Those two are among the core group of House members refusing to support any deal that would reopen the government without delaying, defunding or destroying the Affordable Care Act, the health care law also known as Obamacare.

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6:05pm

Thu October 3, 2013
Politics

How The Shutdown Is Playing In Conservative Media

Originally published on Fri October 4, 2013 11:38 am

Transcript

AUDIE CORNISH, HOST:

As Democrats and Republicans continue to blame each other for being unwilling to negotiate, a small group of House conservatives have driven the debate in Washington. Even though polls show the public is not happy about the government shutdown, conservative media outlets have provided plenty of support for Republicans on Capitol Hill. And they've rallied their community through TV, the radio and social media. NPR national political correspondent Don Gonyea reports.

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6:05pm

Thu October 3, 2013
Politics

Sen. Begich: Republicans Playing 'Russian Roulette Economics'

Originally published on Fri October 4, 2013 11:38 am

Transcript

MELISSA BLOCK, HOST:

For now, though, we turn to the other big story of the day, and that's the government shutdown. We're in day three, and there's little sign of a compromise at this point. Republicans insist they're willing to negotiate on a spending bill to fund the government. Democrats say a short-term spending bill is no place to negotiate the new health care law.

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6:05pm

Thu October 3, 2013
Politics

Government Stays Closed As Spending Standoff Drags On

Originally published on Fri October 4, 2013 11:38 am

Transcript

AUDIE CORNISH, HOST:

Now we're going to sort through the various interpretations of what is or isn't going on to resolve the government shutdown with NPR's congressional reporter Ailsa Chang. Hi there, Ailsa.

AILSA CHANG, BYLINE: Hi there.

CORNISH: So we heard the congresswoman mention these various bills the House is pushing to fund different popular departments of the government. But at the same time, Senate Democrats are saying no to a partial government reopening. So how are they justifying that position?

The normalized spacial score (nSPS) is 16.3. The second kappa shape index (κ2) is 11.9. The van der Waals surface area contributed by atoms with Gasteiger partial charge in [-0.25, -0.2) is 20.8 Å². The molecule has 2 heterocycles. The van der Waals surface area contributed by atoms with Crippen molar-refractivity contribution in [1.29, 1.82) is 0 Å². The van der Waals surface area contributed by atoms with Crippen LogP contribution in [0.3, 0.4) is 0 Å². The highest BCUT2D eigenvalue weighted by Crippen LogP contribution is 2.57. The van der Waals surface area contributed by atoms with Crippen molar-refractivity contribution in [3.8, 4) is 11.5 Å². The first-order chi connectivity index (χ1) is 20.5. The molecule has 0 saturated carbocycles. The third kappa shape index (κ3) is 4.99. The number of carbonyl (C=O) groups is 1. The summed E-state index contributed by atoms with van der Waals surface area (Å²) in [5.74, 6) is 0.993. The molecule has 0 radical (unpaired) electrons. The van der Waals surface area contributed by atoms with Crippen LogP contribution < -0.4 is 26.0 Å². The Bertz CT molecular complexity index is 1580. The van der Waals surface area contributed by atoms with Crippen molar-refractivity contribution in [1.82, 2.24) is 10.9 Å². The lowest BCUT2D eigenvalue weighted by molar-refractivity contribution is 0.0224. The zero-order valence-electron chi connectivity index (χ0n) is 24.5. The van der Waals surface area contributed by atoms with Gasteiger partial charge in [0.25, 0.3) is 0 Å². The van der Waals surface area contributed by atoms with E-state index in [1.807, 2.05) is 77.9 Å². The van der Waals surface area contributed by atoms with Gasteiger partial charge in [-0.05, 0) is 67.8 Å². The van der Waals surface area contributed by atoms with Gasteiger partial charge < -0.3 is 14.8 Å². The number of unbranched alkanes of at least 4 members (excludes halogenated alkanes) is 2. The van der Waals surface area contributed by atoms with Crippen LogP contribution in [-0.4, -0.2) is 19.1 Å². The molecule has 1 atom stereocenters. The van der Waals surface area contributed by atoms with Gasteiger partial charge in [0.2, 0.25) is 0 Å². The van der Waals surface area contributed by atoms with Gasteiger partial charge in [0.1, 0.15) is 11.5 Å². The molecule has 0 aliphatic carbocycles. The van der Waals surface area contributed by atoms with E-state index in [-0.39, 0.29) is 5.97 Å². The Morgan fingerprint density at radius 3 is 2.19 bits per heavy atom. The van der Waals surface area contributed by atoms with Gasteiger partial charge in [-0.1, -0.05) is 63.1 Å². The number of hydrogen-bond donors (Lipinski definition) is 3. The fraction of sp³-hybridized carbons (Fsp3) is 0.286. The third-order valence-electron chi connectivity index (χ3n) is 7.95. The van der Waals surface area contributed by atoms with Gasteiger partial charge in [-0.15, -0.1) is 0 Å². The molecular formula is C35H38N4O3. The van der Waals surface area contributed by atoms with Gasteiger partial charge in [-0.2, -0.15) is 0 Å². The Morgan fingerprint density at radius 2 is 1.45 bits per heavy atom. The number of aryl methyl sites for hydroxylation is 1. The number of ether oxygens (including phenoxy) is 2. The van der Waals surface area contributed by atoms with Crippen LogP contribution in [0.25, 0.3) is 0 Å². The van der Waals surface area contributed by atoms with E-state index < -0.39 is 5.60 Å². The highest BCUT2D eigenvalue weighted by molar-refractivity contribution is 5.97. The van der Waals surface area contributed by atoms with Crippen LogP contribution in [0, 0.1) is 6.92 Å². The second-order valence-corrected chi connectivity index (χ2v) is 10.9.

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6:05pm

Thu October 3, 2013
Politics

Republican Rep. McMorris Rodgers: We Need To Negotiate

Originally published on Fri October 4, 2013 11:38 am

Transcript

AUDIE CORNISH, HOST:

Before the shooting this afternoon, President Obama used an appearance at a construction company in suburban Maryland to press Congress on both the government shutdown and the looming debt ceiling deadline. He warned that if the debt ceiling is not raised, the country would face an economic shutdown. President Obama again called on Republicans and specifically House Speaker John Boehner to act swiftly to end the government shutdown.

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6:02pm

Thu October 3, 2013
It's All Politics

'Hello, This Is Your Senator Speaking. No, Really'

Sen. Debbie Stabenow, D-Mich., leads a tour group of students from her home state in the Rotunda Thursday.
Evan Vucci AP

Many congressional staff members have been furloughed by the government shutdown. But that hasn't stopped the phones from ringing, or tourists from visiting.

So members of Congress have been forced to take on some additional responsibilities this week, in addition to legislating — the kinds of tasks typically handled by junior staffers and interns.

Sens. Joe Manchin, D-W.Va., and Dean Heller, R-Nev., are among those personally answering their office phones.